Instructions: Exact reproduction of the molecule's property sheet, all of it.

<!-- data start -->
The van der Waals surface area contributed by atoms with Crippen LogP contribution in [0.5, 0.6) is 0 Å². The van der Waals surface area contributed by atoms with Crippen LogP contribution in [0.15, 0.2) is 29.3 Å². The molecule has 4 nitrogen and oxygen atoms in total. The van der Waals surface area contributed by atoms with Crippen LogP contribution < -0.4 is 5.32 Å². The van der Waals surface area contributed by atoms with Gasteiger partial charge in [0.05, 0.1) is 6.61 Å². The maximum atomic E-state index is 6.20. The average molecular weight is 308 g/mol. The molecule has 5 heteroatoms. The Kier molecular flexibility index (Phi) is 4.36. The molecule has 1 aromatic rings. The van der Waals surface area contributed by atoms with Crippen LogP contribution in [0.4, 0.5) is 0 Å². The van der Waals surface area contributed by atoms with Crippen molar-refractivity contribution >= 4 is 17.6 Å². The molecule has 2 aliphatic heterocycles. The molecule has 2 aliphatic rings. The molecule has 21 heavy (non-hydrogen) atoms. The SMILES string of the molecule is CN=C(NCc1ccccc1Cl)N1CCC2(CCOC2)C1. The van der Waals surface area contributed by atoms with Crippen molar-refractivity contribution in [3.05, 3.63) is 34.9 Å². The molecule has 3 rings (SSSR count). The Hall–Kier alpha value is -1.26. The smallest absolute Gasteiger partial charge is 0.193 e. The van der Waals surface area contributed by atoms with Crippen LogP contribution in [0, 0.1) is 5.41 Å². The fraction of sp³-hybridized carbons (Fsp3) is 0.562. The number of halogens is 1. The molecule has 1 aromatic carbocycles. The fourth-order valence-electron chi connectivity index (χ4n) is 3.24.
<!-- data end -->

The van der Waals surface area contributed by atoms with Crippen LogP contribution in [0.5, 0.6) is 0 Å². The van der Waals surface area contributed by atoms with Crippen LogP contribution in [0.15, 0.2) is 29.3 Å². The molecule has 4 nitrogen and oxygen atoms in total. The van der Waals surface area contributed by atoms with Crippen LogP contribution < -0.4 is 5.32 Å². The van der Waals surface area contributed by atoms with Gasteiger partial charge in [0.05, 0.1) is 6.61 Å². The maximum atomic E-state index is 6.20. The average molecular weight is 308 g/mol. The molecule has 5 heteroatoms. The Kier molecular flexibility index (Phi) is 4.36. The molecule has 1 aromatic rings. The van der Waals surface area contributed by atoms with Crippen LogP contribution in [0.4, 0.5) is 0 Å². The van der Waals surface area contributed by atoms with Crippen molar-refractivity contribution >= 4 is 17.6 Å². The molecule has 2 aliphatic heterocycles. The molecule has 2 aliphatic rings. The molecule has 21 heavy (non-hydrogen) atoms. The SMILES string of the molecule is CN=C(NCc1ccccc1Cl)N1CCC2(CCOC2)C1. The van der Waals surface area contributed by atoms with Crippen molar-refractivity contribution in [3.05, 3.63) is 34.9 Å². The molecule has 3 rings (SSSR count). The Hall–Kier alpha value is -1.26. The smallest absolute Gasteiger partial charge is 0.193 e. The van der Waals surface area contributed by atoms with Crippen LogP contribution in [0, 0.1) is 5.41 Å². The fraction of sp³-hybridized carbons (Fsp3) is 0.562. The number of halogens is 1. The molecule has 1 aromatic carbocycles. The fourth-order valence-electron chi connectivity index (χ4n) is 3.24.